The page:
Albert Louis Zambone
A nuanced and engrossing look at the life of the soldier and colonial politician Daniel Morgan. Zambone traces the arc of his subject’s life to show how Morgan successfully “fought his way upward through the social hierarchy” from laborer to congressman. As a teenager, he worked for a farmer, then became an overseer and eventually an entrepreneur, county militia captain, and member of the gentry. He commanded a company of riflemen accompanying Benedict Arnold on the march to Quebec in 1775, assuming command after Arnold was shot. Morgan’s skill as a military man and his innovative tactics led to more military responsibilities.
Daniel Morgan was the action hero of the American Revolution. In this biography—the first to appear in over fifty years—historian Albert Louis Zambone depicts an ordinary man who became extraordinary. Morgan was a homeless, illiterate teenage laborer who, with burning ambition, dogged determination, and a great deal of luck, became a landowner and congressmen during the early years of the republic, and one of America’s greatest battlefield commanders. The author provides a rich portrait of Morgan’s life and context, creating an engrossing portrait of a forgotten American original in the age of American revolutions—a common man in uncommon times.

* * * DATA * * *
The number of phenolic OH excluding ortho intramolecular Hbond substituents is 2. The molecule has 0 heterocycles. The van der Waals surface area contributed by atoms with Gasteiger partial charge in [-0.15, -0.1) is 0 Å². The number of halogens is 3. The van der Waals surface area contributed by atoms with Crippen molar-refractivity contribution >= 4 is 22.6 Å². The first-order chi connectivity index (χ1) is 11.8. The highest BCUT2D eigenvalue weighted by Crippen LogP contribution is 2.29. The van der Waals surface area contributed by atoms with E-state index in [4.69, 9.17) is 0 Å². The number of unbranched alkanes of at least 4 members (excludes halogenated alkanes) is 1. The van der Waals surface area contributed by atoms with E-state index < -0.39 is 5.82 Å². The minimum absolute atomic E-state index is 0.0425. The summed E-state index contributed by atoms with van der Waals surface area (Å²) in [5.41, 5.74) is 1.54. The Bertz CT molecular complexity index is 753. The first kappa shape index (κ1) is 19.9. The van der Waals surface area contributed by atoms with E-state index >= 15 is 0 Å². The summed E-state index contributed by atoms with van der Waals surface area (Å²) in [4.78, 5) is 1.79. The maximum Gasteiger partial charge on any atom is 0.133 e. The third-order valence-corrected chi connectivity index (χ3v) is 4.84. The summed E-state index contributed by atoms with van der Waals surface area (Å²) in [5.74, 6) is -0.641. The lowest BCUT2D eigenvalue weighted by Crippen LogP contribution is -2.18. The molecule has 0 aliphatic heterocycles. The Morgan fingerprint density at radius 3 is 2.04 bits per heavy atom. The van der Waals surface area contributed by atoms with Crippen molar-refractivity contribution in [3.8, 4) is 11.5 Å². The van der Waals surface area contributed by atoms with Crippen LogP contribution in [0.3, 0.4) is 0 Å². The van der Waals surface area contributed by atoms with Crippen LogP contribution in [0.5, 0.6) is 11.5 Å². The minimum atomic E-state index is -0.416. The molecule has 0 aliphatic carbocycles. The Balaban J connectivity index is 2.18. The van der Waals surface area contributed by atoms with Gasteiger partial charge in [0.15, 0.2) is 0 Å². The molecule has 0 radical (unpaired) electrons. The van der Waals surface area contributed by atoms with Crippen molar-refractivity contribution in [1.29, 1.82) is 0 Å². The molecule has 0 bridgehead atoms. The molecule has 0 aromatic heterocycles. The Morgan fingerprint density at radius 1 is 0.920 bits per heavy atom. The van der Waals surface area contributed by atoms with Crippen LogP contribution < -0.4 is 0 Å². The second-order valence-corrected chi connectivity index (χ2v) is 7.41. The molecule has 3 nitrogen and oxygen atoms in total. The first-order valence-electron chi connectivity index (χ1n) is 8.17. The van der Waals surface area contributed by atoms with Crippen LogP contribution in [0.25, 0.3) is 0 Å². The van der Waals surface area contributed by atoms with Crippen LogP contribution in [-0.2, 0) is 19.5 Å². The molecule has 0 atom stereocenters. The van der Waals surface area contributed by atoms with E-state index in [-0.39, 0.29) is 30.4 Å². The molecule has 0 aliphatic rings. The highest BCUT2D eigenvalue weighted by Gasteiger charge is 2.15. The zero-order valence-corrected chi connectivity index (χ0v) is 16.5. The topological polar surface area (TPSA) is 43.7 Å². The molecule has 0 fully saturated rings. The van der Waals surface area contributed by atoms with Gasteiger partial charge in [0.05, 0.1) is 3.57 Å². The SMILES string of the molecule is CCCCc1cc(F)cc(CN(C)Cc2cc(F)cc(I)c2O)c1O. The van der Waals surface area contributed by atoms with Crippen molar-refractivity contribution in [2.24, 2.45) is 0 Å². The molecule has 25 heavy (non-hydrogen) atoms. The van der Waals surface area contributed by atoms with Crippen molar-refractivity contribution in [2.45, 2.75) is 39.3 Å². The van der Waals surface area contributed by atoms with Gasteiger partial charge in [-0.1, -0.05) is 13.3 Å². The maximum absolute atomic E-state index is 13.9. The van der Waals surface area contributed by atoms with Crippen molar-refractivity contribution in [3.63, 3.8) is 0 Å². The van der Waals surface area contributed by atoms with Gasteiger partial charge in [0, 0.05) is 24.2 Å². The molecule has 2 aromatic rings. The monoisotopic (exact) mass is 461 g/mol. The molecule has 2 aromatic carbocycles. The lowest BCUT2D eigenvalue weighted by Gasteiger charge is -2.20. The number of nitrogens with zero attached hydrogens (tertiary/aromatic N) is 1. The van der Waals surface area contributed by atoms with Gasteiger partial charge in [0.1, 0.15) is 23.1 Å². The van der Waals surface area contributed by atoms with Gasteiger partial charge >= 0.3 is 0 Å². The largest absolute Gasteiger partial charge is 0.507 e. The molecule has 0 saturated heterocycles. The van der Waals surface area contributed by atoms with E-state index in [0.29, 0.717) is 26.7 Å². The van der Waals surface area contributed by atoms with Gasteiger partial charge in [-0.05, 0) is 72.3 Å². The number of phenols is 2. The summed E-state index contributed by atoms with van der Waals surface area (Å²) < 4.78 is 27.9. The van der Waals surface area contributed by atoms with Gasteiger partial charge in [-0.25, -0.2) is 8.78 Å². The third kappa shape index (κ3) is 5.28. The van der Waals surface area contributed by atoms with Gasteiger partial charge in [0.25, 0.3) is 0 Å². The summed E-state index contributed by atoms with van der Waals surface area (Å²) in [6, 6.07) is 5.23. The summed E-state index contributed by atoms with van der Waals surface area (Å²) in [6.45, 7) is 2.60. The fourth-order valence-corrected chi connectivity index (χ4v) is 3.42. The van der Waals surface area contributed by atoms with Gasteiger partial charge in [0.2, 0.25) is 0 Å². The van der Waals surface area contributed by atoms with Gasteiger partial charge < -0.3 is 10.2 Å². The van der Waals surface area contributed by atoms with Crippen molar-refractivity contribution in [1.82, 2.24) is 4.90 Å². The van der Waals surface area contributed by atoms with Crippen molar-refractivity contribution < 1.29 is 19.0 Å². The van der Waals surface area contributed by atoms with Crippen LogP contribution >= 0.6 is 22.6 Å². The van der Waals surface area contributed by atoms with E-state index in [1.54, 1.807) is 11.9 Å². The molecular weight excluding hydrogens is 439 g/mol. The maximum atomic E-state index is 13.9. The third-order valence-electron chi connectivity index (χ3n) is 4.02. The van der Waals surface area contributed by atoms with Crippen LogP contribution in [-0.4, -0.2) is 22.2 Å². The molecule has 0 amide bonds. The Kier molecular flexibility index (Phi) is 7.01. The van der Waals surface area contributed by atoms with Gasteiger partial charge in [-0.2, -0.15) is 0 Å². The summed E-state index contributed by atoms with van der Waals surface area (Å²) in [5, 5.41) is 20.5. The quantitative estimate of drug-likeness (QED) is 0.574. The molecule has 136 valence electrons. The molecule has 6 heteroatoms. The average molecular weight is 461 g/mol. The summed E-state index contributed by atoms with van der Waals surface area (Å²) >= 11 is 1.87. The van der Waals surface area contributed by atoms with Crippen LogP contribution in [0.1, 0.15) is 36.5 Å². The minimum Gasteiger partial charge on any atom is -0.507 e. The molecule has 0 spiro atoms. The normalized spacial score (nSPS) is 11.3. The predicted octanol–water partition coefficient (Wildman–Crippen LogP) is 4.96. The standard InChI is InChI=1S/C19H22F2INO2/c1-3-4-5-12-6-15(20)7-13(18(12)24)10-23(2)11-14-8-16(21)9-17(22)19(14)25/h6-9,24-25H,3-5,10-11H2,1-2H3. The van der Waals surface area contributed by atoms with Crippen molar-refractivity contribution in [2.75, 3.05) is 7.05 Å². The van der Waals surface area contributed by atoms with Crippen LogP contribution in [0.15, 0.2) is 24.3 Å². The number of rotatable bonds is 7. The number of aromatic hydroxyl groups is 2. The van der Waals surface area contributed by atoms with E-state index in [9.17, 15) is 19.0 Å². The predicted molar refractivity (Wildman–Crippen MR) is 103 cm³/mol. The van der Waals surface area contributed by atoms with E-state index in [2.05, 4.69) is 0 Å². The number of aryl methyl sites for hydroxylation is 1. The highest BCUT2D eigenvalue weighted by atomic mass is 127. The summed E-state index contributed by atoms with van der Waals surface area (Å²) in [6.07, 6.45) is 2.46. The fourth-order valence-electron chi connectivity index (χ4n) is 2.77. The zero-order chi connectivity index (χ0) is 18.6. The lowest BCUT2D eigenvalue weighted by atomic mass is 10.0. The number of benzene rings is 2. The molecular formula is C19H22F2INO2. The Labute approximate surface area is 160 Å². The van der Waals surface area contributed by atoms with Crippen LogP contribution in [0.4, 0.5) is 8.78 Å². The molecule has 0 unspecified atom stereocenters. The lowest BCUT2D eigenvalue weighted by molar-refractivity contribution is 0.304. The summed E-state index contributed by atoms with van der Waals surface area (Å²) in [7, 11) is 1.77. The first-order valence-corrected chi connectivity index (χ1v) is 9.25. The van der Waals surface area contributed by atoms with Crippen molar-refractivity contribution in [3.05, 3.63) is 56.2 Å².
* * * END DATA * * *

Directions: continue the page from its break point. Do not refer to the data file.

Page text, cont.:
[Recorded on July 28, 2022.]